“How can you possibly do this to a family and tear a family apart?” she said. “The officer literally ripped me from my husband’s arms as I was saying goodbye to him.”
An ICE spokesperson was unable to comment on Guerrero’s case at the time of publication.
Juan Carlos Fomperosa Garcia
Juan Carlos Fomperosa Garcia, a 44-year-old construction worker from Mexico who lives in Arizona, went in for a routine check-in at the ICE office in Phoenix on Thursday morning.
At a press conference held on Thursday, Fomperosa Garcia’s daughter explained through tears that he had gone into the agency’s office to check in, thinking he would be home by dinner to celebrate his son’s birthday that night. But the single father of three kids was never left the building.
Instead, officers came out to the waiting area an hour later to hand his daughter a “green tote bag with the paperwork he had brought for his case,” the Arizona Republic reported after speaking with Fomperosa Garcia’s daughter Yennifer Sanchez. She also said that her father has a worker’s permit and a pending asylum application. The family said he doesn’t have a criminal record. His two daughters and son are all U.S. citizens.
“My father is not a criminal. He’s not one of those people that you hear on the news that President Trump says,’’ Sanchez said. “He’s not a rapist, he’s not a drug dealer and he’s not a murderer. My father’s an honest, working man, a family man that loves everyone he meets. He cares too much and that’s the only crime.’’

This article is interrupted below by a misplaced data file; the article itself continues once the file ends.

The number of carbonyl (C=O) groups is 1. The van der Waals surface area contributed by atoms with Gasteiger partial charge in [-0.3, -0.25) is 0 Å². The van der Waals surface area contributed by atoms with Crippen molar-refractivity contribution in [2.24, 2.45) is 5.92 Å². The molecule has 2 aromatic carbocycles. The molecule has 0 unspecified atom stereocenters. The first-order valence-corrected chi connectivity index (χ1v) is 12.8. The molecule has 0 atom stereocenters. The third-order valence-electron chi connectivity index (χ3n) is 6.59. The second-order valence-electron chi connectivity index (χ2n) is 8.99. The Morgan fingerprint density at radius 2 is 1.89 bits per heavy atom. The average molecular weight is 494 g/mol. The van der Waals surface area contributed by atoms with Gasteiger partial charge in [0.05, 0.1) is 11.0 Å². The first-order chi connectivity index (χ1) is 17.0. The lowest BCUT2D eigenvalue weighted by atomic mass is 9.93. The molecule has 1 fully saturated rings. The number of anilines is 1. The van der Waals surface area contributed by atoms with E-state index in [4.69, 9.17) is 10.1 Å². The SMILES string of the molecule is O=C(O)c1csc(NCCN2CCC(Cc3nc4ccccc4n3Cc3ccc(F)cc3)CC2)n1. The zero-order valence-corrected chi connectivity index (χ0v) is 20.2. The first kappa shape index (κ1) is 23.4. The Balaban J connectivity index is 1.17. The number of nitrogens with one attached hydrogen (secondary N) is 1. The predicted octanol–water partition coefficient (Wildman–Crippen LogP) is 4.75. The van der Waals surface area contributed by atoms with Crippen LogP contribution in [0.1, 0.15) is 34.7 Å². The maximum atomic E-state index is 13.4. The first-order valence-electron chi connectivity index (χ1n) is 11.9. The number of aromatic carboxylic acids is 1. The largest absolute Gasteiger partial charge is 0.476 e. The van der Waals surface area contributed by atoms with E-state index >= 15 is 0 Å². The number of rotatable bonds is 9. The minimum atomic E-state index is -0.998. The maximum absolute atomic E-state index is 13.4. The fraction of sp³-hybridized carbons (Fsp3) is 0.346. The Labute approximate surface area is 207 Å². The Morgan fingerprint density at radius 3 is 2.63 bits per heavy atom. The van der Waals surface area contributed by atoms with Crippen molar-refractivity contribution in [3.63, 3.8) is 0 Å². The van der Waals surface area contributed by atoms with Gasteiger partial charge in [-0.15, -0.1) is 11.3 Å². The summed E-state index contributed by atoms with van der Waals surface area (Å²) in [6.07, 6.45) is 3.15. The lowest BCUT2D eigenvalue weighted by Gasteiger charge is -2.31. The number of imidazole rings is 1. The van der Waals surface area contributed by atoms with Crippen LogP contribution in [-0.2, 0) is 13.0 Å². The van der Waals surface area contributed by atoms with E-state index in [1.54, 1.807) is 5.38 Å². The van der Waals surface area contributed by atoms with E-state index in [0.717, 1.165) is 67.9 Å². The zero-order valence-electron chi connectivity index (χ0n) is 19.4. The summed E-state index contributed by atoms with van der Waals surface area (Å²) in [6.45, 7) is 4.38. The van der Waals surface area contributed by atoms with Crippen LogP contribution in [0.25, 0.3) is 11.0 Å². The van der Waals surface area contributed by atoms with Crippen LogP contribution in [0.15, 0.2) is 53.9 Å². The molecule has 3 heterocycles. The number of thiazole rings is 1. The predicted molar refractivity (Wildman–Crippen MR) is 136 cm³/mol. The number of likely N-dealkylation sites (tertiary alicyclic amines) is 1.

An ICE spokesperson told the Arizona Republic that ICE was aware of Fomperosa Garcia’s case, but would not comment until Friday morning. After the press conference organized by the immigrant advocacy group Living United for Change Arizona (LUCHA), organizers brought out a cake for Fomperosa Garcia’s son, who turned 17.
“Please, everyone, be aware. They are taking everyone,’’ Sanchez said.
It’s likely that ICE will continue this disturbing pattern detaining and arresting immigrants during routine check-ins. Last month, ICE also detained Guadalupe Garcia de Rayos, a mother of two U.S. citizen teenage children, who was quickly deported to Mexico. Her children recently came to Washington, D.C. to speak out against the Trump administration and were the guests of Reps. Ruben Gallego (D-AZ) and Raul Grijalva (D-AZ) during Trump’s address to Congress on Tuesday.
Romulo Avelica-Gonzalez had just dropped off one of his daughters at school on Tuesday morning, and was on his way to dropping off his second daughter, when ICE agents pulled over his car in Highland Park, CA.
After checking his documents, ICE agents arrested him while his wife and the second daughter watched in the car, according to the immigrant advocacy group National Day Laborer Organizing Network (NDLON).
Avelica-Gonzalez was “targeted for arrest because relevant databases indicate he has multiple prior criminal convictions, including a DUI in 2009, as well an outstanding order of removal dating back to 2014,” ICE Spokesperson Virginia Kice told ThinkProgress.
NDLON says that ICE arrested Avelica-Gonzalez too close to his daughter’s school — a “sensitive location” under the agency’s current directives that agents are supposed to avoid. An ICE official said that Avelica-Gonzalez was detained a half mile away.
A father of four U.S. citizen children, Avelica-Gonzalez has been in the United States for 25 years, factors that immigrant advocates argue should keep him out of deportation proceedings. But an ICE official suggested that the Department of Homeland Security (DHS) agency doesn’t exempt people if they have committed crimes, pointing to Avelica-Gonzalez’s record.
Avelica-Gonzalez is currently detained at Adelanto Detention Facility in California. He may be deported back to Mexico.
UPDATE (8/31/17): On August 30, Romulo Avelica-Gonzalez was released on a $6,000 bond. His case will head to a local immigration court where it could take years to determine his fate because of the 600,000 court-case backlog, the Los Angeles Times reported.